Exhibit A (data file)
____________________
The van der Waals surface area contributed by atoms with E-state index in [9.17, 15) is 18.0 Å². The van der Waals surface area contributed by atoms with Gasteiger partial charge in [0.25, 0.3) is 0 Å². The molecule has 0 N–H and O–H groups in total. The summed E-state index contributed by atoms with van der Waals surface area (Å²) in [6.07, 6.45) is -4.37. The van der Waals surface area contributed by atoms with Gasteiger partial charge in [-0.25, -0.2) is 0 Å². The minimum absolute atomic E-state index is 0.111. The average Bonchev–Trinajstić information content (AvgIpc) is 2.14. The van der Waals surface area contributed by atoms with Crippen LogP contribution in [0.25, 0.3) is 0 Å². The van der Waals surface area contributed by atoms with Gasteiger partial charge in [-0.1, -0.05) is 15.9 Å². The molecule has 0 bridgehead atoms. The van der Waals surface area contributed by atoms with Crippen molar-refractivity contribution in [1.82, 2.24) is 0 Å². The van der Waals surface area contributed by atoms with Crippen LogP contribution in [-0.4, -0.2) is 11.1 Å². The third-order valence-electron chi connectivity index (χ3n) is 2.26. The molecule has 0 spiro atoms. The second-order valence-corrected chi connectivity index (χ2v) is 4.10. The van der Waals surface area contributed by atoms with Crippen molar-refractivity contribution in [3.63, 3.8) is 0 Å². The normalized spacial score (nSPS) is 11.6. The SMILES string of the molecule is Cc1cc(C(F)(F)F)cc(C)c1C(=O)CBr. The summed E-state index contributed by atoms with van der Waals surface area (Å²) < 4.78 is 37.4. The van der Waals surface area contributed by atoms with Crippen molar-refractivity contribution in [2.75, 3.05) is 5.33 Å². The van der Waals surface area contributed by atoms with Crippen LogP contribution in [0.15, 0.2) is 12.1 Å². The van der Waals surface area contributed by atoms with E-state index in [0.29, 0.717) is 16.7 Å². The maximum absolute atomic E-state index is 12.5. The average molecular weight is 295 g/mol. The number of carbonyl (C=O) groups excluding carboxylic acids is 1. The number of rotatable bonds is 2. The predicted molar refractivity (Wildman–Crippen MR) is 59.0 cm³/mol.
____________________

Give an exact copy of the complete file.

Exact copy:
The van der Waals surface area contributed by atoms with E-state index in [9.17, 15) is 18.0 Å². The van der Waals surface area contributed by atoms with Gasteiger partial charge in [0.25, 0.3) is 0 Å². The molecule has 0 N–H and O–H groups in total. The summed E-state index contributed by atoms with van der Waals surface area (Å²) in [6.07, 6.45) is -4.37. The van der Waals surface area contributed by atoms with Gasteiger partial charge in [-0.25, -0.2) is 0 Å². The minimum absolute atomic E-state index is 0.111. The average Bonchev–Trinajstić information content (AvgIpc) is 2.14. The van der Waals surface area contributed by atoms with Crippen LogP contribution in [0.25, 0.3) is 0 Å². The van der Waals surface area contributed by atoms with Gasteiger partial charge in [-0.1, -0.05) is 15.9 Å². The molecule has 0 bridgehead atoms. The van der Waals surface area contributed by atoms with Crippen molar-refractivity contribution in [1.82, 2.24) is 0 Å². The van der Waals surface area contributed by atoms with Crippen LogP contribution in [-0.4, -0.2) is 11.1 Å². The third-order valence-electron chi connectivity index (χ3n) is 2.26. The molecule has 0 spiro atoms. The second-order valence-corrected chi connectivity index (χ2v) is 4.10. The van der Waals surface area contributed by atoms with Crippen molar-refractivity contribution in [3.63, 3.8) is 0 Å². The normalized spacial score (nSPS) is 11.6. The SMILES string of the molecule is Cc1cc(C(F)(F)F)cc(C)c1C(=O)CBr. The summed E-state index contributed by atoms with van der Waals surface area (Å²) < 4.78 is 37.4. The van der Waals surface area contributed by atoms with Crippen molar-refractivity contribution in [2.75, 3.05) is 5.33 Å². The van der Waals surface area contributed by atoms with Crippen LogP contribution in [0.15, 0.2) is 12.1 Å². The van der Waals surface area contributed by atoms with E-state index in [0.29, 0.717) is 16.7 Å². The maximum absolute atomic E-state index is 12.5. The average molecular weight is 295 g/mol. The number of carbonyl (C=O) groups excluding carboxylic acids is 1. The number of rotatable bonds is 2. The predicted molar refractivity (Wildman–Crippen MR) is 59.0 cm³/mol.